With all the Robin Hobb dragon talk from two days ago, it got me thinking.
Fantasy in Hollywood has often needed dragons to get off the ground. There have been many fantasy movies released over the years, dating back to the silent film days, that have featured the creatures. But when Peter Jackson’s The Lord of the Rings hit movie theaters in 2001, it revolutionized how people viewed fantasy. In a different way. It didn’t need dragons. It needed excitement. The heroics. The struggle between good and evil. The great dialogue. The special effects and their realism. And even some Ringwraith dragons, although they weren’t the primary driving aspect of the film.
What that film did though is this: It made studio executives salivate. Money could be made off fantasy. Suddenly, hundreds of fantasy properties were optioned, making many fantasy authors extremely happy and hopeful.
Sadly, those hopes were mostly crushed. Only one or two fantasy movies have been made in the last decade that have quality about them. Most were so poorly done, I wanted to ask for my money back after watching them.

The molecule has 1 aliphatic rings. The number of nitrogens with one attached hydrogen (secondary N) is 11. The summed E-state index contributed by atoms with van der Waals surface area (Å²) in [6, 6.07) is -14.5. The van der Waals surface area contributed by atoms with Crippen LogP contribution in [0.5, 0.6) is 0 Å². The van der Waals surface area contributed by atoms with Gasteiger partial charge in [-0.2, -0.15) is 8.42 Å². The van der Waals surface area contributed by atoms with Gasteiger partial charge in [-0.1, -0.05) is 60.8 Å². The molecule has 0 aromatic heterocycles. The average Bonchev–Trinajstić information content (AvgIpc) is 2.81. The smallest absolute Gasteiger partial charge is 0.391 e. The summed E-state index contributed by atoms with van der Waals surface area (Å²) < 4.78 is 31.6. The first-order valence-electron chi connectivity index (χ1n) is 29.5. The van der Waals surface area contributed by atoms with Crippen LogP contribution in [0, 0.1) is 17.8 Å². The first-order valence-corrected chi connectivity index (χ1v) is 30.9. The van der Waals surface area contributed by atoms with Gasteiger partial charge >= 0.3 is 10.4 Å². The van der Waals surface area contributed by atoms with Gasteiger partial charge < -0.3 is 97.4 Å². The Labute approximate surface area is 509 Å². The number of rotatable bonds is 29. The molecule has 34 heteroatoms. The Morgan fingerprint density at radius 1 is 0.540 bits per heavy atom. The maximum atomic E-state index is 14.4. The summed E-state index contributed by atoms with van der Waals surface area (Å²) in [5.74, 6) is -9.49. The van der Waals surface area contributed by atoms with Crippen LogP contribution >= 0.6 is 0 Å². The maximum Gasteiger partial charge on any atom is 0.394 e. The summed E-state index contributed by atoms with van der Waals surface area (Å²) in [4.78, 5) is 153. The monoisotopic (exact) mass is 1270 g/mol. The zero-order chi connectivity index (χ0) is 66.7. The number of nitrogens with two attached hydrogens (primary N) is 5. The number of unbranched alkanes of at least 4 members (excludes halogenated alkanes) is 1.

This year, that ends. The release of The Hobbit: An Unexpected Journey:
Just watching that trailer gives me the giddy shivers. And why not? It will be fantasy done right. We have George R. R. Martin’s A Song of Ice & Fire on HBO that is being done right too. But that’s it.
Since Thrones aired on HBO and with the impending The Hobbit, it seems studio executives are once again warming up to fantasy. In the last few months, we have seen options for works by Cherie Priest, Tad Williams, Neil Gaiman, and Terry Brooks. There are probably others I don’t even know about. Is this happenstance? Or on purpose?
My question is this: Will The Hobbit Movies Affect Hollywood Fantasy Buying?
And as a side question for the comments section below, will The Hobbit and Game of Thrones make studio executives realize these properties need to be approached with respect if they are going to appeal? Discuss!